Fat Strat wrote:Have you worked directly with police in any capacity other than crime - like your car being stolen? Because my wife and I have both worked closely with police in our own, very different capacities and in very different environments - small town and bigger city - and what you are saying here about police only protecting the interests of the rich and serving a small % of the populations doesn’t even remotely fit with my experiences. In fact, I would say that the exact opposite is true in both environments where I have worked with police and civilian leaders.pioneer98 wrote:We do know that white supremacists have tried to infiltrate police forces, but that was not really the point. I didn't call cops Nazis with that image. The point was more that the kind of people who fly a "Blue Lives Matter" flag are pretty Nazi-like. The police are largely just doing what they are told by their superiors. Why do some people think cops need a cheering section? It's so odd to me.MAGA wrote:You’re calling the nazis when someone breaks into your house?
In my town police have such a backlog that, if your car is stolen, there is a good chance they won't even investigate it. They are overwhelmed. So the top brass of the police have to prioritize what they work on. Stolen cars have become a lower priority. Cracking down on homeless people and crime near the gentrifying downtown area has become one of their higher priorities. Basically, the police's top priorities align with what the powerful business people in my town want. The cops are there to protect those folks' interests and investments more than anyone else's. And all those powerful business people are rich white people, the kind of people who would fly a "Blue Lives Matter" flag.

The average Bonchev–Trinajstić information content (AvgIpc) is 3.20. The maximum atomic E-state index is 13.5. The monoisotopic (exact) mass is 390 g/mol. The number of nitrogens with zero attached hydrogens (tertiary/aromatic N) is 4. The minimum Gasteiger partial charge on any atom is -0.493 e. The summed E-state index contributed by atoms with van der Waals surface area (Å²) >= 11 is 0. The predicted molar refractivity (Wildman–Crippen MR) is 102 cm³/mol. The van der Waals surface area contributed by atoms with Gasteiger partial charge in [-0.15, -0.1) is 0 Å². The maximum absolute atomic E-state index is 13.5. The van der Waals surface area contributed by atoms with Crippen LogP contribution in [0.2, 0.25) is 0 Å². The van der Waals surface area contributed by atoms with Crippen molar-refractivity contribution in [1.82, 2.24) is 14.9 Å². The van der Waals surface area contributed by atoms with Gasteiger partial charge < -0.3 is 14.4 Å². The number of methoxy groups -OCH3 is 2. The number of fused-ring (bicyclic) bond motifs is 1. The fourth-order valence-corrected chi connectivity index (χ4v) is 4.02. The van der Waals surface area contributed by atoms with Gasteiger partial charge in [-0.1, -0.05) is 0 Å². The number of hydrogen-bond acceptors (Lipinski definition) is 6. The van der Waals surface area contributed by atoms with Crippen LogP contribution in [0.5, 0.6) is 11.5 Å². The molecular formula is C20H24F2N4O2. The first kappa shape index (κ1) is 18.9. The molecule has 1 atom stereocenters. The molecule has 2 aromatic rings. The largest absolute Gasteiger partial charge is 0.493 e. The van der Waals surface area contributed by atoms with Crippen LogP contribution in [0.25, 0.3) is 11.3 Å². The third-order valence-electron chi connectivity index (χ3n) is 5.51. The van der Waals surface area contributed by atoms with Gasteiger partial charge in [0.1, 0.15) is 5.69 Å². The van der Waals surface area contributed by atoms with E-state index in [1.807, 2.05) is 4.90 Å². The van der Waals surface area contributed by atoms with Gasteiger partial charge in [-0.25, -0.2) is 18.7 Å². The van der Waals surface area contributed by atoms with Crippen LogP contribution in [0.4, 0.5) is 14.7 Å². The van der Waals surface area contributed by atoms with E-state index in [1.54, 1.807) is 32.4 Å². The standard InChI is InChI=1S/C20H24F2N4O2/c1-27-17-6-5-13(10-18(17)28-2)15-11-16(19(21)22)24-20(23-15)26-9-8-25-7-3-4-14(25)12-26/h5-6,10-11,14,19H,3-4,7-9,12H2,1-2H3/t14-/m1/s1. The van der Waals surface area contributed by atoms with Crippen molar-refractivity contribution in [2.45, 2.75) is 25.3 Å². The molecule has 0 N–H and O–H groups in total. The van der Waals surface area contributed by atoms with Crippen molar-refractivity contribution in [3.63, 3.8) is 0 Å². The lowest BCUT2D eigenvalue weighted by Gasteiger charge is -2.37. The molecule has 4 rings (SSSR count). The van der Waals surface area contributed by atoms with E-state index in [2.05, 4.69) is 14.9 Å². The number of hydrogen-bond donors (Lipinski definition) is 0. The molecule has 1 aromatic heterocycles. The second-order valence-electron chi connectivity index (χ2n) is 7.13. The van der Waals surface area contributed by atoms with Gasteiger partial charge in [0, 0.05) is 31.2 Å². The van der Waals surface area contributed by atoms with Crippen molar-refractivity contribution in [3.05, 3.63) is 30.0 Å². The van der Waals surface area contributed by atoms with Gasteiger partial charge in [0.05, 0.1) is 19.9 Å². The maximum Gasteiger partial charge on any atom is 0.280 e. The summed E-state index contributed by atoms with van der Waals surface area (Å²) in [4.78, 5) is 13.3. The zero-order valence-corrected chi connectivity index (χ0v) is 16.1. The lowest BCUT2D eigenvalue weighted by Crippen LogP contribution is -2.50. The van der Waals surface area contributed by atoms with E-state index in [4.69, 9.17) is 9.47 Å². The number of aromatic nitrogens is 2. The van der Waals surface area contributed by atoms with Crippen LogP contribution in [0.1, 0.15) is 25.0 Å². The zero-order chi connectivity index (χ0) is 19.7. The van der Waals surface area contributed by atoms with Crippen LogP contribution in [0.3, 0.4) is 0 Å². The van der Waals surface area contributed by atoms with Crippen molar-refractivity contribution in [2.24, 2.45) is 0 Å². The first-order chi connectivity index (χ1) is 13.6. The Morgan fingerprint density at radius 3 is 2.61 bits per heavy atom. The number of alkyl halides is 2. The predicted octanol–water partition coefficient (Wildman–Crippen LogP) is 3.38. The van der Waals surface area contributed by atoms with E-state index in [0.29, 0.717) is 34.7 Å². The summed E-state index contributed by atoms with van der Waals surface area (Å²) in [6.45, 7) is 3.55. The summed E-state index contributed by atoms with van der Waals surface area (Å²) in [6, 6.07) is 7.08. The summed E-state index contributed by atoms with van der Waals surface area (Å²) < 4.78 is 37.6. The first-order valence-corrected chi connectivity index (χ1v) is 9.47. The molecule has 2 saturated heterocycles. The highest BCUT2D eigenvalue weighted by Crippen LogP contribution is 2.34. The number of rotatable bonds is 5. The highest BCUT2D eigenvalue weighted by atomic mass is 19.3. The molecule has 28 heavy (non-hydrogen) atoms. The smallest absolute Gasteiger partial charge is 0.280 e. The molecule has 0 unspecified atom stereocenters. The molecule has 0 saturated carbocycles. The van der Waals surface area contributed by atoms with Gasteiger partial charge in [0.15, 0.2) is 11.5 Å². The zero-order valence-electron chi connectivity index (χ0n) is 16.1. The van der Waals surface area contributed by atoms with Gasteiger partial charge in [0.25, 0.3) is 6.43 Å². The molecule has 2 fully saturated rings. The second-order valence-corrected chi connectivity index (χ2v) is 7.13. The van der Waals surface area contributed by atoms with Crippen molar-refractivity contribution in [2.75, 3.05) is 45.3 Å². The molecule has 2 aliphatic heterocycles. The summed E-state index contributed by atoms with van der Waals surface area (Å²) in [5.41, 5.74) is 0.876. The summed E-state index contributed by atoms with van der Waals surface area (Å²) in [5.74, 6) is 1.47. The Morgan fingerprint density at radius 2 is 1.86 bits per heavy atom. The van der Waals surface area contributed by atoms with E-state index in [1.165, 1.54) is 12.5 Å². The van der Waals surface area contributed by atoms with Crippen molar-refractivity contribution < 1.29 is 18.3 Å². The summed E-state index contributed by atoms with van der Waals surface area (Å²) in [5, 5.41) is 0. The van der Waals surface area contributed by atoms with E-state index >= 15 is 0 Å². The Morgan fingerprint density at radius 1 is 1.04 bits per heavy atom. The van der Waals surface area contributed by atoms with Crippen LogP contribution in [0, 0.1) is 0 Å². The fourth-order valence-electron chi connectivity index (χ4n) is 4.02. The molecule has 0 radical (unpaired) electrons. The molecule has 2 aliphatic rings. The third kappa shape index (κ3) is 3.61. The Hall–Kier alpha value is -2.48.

The police themselves are not pure evil or something. That's not what I'm saying. The police still do some good things that serve the wider community, but more and more, they seem to be serving fewer and fewer people. It's more a problem of the politics behind the police than the police themselves. If we had a stronger community presence in our politics deciding how to use our limited police resources, I think the police would be doing more work that would benefit the whole community.
I also find your last comments curious and highly questionable because the police I have worked with in both suburban and urban environments have begged and begged and begged and begged private citizens to organize toward that “strong community presence” you seem to desire. As have the civic leaders who are responsible for those budgets. The police and the civic government probably aren’t the problem if there is a lack of community organization.
Police departments across the country have fought to keep civilians- at least those they don’t control- from any oversight capacity. It’s not really debatable.